The global recession is widely blamed on U.S. banks, although only a handful are actually active internationally or have allowed open-ended investments in complicated financial instruments like derivatives and mortgaged-back securities. Once proud Wall Street-based investment banks have closed or assumed commercial status as bank holding companies, Goldman Sachs being the prime example. But household names like Bank of America, Wells Fargo, and Citicorp are still around, possibly too big to fail, apparently willing to accept government assistance in the form of TARP (Troubled Asset Relief Program) funds to facilitate uninterrupted lending to responsible businesses and individuals. Some overseas banks have hardly fared so well in the present economic climate. For instance, Iceland’s three large banks recently had to be nationalized. Moreover, banks in Germany, France, and Switzerland, among others, carry much more debt on their books than do U.S. banks. Yet, the troubles here affected the financial situation in many other countries, derailing capital markets and upsetting international trade. The Federal Reserve, like other central banks, has attempted to handle the crisis with increased oversight and injection of billions of dollars for stimulus and recapitalization. Subjecting the top banks in the nation to a so-called stress test, an evaluation of strength in the event of a continuing recession, is the latest effort to shore up confidence in the system.
First quarter results for Charlotte, NC-based Bank of America and San Francisco’s Wells Fargo were better than expected, leading many to anticipate that the two banking giants will pass the stress test. Others think Bank of America will likely need additional capital to meet the government’s new standards. Citicorp’s earnings report was not so upbeat, so the New York City-based bank also may need to raise more capital or face further government intervention. A shareholders’ meeting for Bank of America attracted much attention and standing-room-only attendance, with the ouster of CEO Ken Lewis as Chairman of the Board as an unexpected result. The recent costly acquisition of investment management concern Merril Lynch and public outrage at reportedly excessive executive compensation are probable factors in the shareholders’ vote. Wells Fargo, which won a very public takeover struggle for ailing Wachovia banking company against Citicorp, also had a crowded shareholders’ annual meeting recently. Its CEO John Stumpf does not hold the chairmanship, a post currently handled by Richard Kovacevich; the two were asked to explain an unpopular decision to cut the bank’s share dividend. Citicorp’s annual meeting was also not without angry and outspoken stakeholders.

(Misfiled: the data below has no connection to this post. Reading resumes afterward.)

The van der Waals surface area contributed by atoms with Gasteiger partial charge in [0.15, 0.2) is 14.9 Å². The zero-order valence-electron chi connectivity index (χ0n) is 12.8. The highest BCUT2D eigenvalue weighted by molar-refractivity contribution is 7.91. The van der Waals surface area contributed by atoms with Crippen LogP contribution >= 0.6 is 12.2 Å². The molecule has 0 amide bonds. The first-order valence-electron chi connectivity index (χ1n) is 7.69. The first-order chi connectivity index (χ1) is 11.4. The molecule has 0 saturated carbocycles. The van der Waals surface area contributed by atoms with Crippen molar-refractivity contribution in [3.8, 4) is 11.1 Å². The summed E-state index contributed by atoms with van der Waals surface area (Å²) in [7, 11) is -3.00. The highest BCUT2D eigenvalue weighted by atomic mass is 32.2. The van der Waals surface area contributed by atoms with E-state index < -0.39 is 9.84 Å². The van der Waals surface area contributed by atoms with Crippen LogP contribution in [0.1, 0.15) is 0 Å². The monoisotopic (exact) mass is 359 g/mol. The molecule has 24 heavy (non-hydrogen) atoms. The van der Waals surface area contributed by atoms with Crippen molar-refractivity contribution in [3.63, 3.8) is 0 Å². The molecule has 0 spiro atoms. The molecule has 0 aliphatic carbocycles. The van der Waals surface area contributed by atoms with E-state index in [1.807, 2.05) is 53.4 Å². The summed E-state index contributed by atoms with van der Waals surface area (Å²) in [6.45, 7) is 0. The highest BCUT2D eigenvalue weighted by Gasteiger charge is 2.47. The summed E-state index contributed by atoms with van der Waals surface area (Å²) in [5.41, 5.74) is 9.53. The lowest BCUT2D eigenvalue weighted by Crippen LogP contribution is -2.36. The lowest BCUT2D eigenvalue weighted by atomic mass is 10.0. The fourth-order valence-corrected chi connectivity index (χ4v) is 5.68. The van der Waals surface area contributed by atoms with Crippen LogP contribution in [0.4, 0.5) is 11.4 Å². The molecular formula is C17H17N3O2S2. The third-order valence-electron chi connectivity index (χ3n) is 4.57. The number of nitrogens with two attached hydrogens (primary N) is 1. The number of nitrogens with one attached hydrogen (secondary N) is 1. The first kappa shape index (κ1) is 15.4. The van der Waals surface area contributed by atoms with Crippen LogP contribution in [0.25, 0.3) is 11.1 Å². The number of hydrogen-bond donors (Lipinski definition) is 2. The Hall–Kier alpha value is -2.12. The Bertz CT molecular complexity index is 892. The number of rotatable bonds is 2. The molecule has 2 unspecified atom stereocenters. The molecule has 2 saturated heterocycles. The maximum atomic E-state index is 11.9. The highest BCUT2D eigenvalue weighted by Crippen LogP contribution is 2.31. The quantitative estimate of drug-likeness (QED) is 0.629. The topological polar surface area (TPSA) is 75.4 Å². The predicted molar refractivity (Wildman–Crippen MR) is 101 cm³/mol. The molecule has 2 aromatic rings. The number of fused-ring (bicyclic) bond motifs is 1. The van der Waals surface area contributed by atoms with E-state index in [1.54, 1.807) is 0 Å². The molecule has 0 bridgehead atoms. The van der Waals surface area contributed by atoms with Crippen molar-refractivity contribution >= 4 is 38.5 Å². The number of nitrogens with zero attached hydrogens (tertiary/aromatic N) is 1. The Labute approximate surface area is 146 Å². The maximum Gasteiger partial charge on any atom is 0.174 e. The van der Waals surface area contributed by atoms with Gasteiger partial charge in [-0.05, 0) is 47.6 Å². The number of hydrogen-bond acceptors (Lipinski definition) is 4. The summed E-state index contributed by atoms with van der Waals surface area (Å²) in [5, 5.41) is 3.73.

One likely result of the banks’ presumed recovery and the easing of the recession is the disappearance forever of abstruse financial products like securitized mortgages, structured investment vehicles, and credit default swaps. Regulatory agencies probably will apply more rigorous standards, and Congress may take a greater interest in quarterly and annual earnings reports, stock market volatility, executive compensation, and shareholder opinions. The general public, that is, the taxpayers footing the bills, may be appeased but may also expect greater transparency, accountability, and government regulation; additionally, many people may want to see tangible benefits like restructured mortgages, reasonable lending rules and credit card rates, and low inflation. Banks will be around a long time yet, recession or no recession; however, in any event bankers are going to have to work harder to satisfy not only their shareholders and the government watchdogs but also to earn back the confidence of average folks, the ones with savings and investment accounts, mortgages, and credit card debt.
Floyd Norris, “The World’s Banks Could Prove Too Big to Fail – or to Rescue”, New York Times
Dan FitzPatrick, “Lewis Fights for Control of BofA”, Wall Street Journal
Graham Bowley and Eric Dash, “Feeling Secure, Some Banks Want to Be Left Alone”, New York Times
Matthew Rafat, “Reviewing Wells Fargo’s 2009 Shareholder Meeting: No One Really Knows Anything”, Seeking Alpha
“Citigroup Shareholder Meeting a Garish Circus of Despair, Basically”, New York Magazine